Harman, Gilbert. The Status of Morality. Oxford: Oxford University Press, 1977, 3-10.
Harman argues that ethical theories do not – and cannot – have any observational evidence in their favor, as opposed to scientiﬁc and mathematical theories. This is because moral facts play no role in explaining why we make certain sorts of observations, unlike scientiﬁc facts. Harman means to use this as evidence that moral facts are not real (this is not explicit in this article, but is clear given his wider body of work).
Harman gives the example of a scientist who sees a vapor trail in a cloud chamber and thinks that this is the result of a proton. In order to explain the observation, we need to assume certain things about the situation; namely:(i) the scientist is in a certain psychological set (e.g., he believes a very speciﬁc physical theory is true, he believes his experimental apparatus works correctly); and (ii) a proton really did ﬂit across the chamber, causing the vapor trail. We need (ii) because the addition of this further assumption about physical facts best explains why the scientist saw the vapor trail in the ﬁrst place. This observation will then serve as evidence for the physical
theory the scientist holds, to the extent that the physical theory best explains the presence of the proton.
Harman thinks that in the case of moral theories, moral principles play no role in explaining observations. So, when a person sees an act and says, “That is wrong,” a moral principle can explain the wrongness of the act, if
indeed the act is wrong according to that principle, but it cannot explain why the person made the observation that she did. Rather, all we need do in the case of a moral observation is assume a certain psychological set on the part of the observer.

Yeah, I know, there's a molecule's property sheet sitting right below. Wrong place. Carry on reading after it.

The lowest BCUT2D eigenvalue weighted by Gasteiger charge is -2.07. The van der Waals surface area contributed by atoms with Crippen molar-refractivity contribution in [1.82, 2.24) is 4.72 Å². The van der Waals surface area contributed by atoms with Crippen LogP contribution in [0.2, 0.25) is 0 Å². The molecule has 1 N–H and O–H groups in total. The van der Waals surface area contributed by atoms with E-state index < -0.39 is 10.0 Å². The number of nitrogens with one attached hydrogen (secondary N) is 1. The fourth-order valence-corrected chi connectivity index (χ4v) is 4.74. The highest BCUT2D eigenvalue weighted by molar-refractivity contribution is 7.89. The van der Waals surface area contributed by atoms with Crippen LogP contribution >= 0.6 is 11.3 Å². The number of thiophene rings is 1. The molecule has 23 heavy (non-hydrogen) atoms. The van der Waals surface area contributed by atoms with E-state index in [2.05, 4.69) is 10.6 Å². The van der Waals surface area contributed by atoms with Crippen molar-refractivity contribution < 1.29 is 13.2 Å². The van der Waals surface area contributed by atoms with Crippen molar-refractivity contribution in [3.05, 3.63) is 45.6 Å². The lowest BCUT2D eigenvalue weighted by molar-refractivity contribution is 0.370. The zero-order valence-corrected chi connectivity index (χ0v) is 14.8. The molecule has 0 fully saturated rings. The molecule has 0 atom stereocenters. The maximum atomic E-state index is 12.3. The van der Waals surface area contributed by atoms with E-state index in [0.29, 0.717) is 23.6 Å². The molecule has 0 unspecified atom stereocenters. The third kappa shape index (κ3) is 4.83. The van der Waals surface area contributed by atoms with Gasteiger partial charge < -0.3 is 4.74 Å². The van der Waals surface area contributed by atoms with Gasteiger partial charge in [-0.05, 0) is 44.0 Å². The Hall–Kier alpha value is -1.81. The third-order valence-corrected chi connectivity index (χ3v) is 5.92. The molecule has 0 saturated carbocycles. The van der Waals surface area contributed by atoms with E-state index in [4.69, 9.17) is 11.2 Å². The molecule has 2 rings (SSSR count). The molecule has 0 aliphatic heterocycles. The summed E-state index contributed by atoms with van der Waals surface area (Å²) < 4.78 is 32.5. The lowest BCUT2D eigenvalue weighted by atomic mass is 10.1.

In the case of the vapor trail, the observation serves as evidence for a given physical theory, which explains the proton, which itself explains the vapor trail, which itself explains the observation. But in the case of any moral observation, the observation merely evinces a certain psychological set on the part of the observer, which itself explains the observation. Any rightness or wrongness embodied by an act does not explain a moral observation, and thus cannot serve as evidence for moral theories which explain the rightness
or wrongness of the act.
Harman then disputes the notion that moral facts might exist but might be inaccessible to observation, just like mathematical facts. Harman thinks that any analogy between moral facts and mathematical facts fails because
there is indirect evidence for mathematical facts, unlike moral facts. This is because mathematical facts undergird much of scientiﬁc explanation. There is no comparable role for moral facts in explaining moral theories; therefore, there is no observational evidence for moral facts whatsoever, direct or indirect.
Argument One (We ought to assume moral facts aren’t real)
- If a posited fact cannot have any observational evidence (direct or indirect) in its favor, then we ought to assume that it does not exist.*
- Moral facts cannot have any observational evidence (direct or indirect) in their favor.
S1. In order to have direct observational evidence in its favor, a fact
needs to evince a theory, which itself explains speciﬁc observations.*
S2. Moral facts cannot explain why speciﬁc moral observations
occur (only observer psychology can).
S3. Therefore, moral facts cannot have direct observational evidence in their favor. (S1,S2)
S4. Moral facts can have no indirect observational evidence.
S5. Therefore, moral facts cannot have any observational evidence (direct or indirect) in their favor. (S3,S4)
3. Therefore, we ought to assume moral facts do not exist. (1,2)
1. (∀x)[(Px ∧ ¬Ox) → ¬Rx]
2. Pm ∧ ¬Om … Therefore, ¬Rx
3. (Pm ∧ ¬Om) → ¬Rm (1, UI)
4. ¬Rm (3, 2,MP)
Where Px=x is posited as real, Ox=There can be observational evidence
for x, Rx=x is real, and m=Moral facts.